bookTom Mooradian was one of 151 Americans who traveled to Soviet Armenia to repatriate during the 1940’s. Thought to be a spy by the KGB, Tom miraculously survived 13 years behind the Iron Curtain winning the hearts of the Soviets through his basketball prowess.  Filled with political drama, romance, and intrigue, Tom’s autobiography, The Repatriate reads like a novel, and will have you guessing how Tom managed to return to America alive.
The Second Edition is now available on Kindle and in Paperback!

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Time does not ease the pain

Armenian Repatriation

She sat there in the living room of our Southfield, Michigan, home her eyes glued to the book. Not once as she was reading did she glance at her husband, who was sitting directly across from her. I had left to make some tea and when I returned with a cup and saucer she was in tears.

“What’s wrong?” I asked, “Why the tears?”

“Your story brings back memories. Tragic events that I had long since forgotten.” And then she told her story.

“My father was employed by the NKVD and the event you mentioned here, about the massive round up of dissidents that night, he was ordered by the ministry to help out. When he returned early the following day I could hear him sobbing and shouting and then he sat at our kitchen table pounding his head. He said he felt guilt for those he had arrested and conveyed to the train depot. They were just ordinary people. Innocent people who were as loyal as he was to the Party were arrested during another one of Stalin’s reign of terror.

“’Why! Why!’ My father sobbed over and over again.”

In the spring of 1949 thousands of Soviet citizens and hundreds residing in Soviet Armenia, including repatriates who had earlier belonged to the nationalist Tashnag Party or to the Ramgavars, but returned after World War II to their homeland in hopes of building a better life for their families, were rounded up and exiled.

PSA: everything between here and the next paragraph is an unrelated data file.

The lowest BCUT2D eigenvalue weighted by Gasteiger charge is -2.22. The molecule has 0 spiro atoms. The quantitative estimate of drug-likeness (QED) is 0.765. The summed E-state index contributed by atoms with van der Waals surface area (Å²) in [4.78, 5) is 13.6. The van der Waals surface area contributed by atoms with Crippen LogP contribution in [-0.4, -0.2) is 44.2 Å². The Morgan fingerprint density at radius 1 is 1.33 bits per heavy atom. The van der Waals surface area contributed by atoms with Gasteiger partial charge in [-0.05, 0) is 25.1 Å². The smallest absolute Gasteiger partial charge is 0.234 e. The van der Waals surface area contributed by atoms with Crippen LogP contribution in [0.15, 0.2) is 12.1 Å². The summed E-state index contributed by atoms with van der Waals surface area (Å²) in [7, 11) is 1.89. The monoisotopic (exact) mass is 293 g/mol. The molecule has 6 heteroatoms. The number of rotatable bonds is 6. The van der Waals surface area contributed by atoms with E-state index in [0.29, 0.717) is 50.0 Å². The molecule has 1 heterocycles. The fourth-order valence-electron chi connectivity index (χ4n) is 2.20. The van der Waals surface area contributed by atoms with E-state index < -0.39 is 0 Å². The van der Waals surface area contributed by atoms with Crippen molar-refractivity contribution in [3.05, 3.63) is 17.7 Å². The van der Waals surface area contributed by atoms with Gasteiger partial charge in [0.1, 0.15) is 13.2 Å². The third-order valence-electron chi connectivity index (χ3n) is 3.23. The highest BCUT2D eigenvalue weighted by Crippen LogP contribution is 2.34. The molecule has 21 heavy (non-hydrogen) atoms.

She continued her story, “The next day I went to school and when I entered my classroom I looked for my two closest friends. I thought it strange, for they were never late. I took my seat and waited. When our teacher entered the classroom, we stood, as we usually did, and greeted her. She asked us to take our seats. I continued to look at their empty desks, they did not come. Noticing my gaze, the teacher ordered me to pay attention.

“They will not be attending class today,” she said firmly, the words being directed at me. “Their families are enemies of our state. I have wasted my time on them.”

She said that it was on that day she had vowed she would marry someone who would get her out of the Soviet Union and take her to a land where she and her family would not have to fear the government.

***

bookTom Mooradian was one of 151 Americans who traveled to Soviet Armenia to repatriate during the 1940’s. Thought to be a spy by the KGB, Tom miraculously survived 13 years behind the Iron Curtain winning the hearts of the Soviets through his basketball prowess.  Filled with political drama, romance, and intrigue, Tom’s autobiography, The Repatriate reads like a novel, and will have you guessing how Tom managed to return to America alive.
The Second Edition is now available on Kindle and in Paperback!

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The Billionaire and the Pauper

Calouste Gulbenkian
Image courtesy of Wikimedia Commons and Armineaghayan

He was a playboy whose financial resources were infinite. A womanizer who would make Wilt Chamberlain’s “conquests” seem trivial. His life was one adventure after another and at any time in his young life it could have ended. He held citizenships in many countries and during World War II he served his adopted country, England, as a spy. Because he was an Iranian citizen, he managed to fly into Nazi Germany on missions on a passport that wasn’t challenged.

At birth, he was scooped up from his crib by his father, handed to friends on horseback and taken to a port before the Turks attacked the village. He grew up in wealth…

And, no, I am not talking about Donald Trump, but the son of “Mr. 5 Percent”.

“You mean you don’t know who Mr. 5 Percent is?”

I looked at the stranger and said, “No.”

“He’s only one of the richest men in the world.”

I was sitting in the lobby of the National Hotel in Moscow. The year was 1959. We had just finished a basketball tournament and my coach allowed me to remain in the capital so that I could visit the American National Exhibition, which was scheduled to open in a couple of days (July 1959).

While tourists from all over the world were flooding into the Soviet Union to see for themselves what secrets were hidden behind the Iron Curtain, I had had that opportunity to learn first-hand, thanks to the Armenian Repatriation in 1947.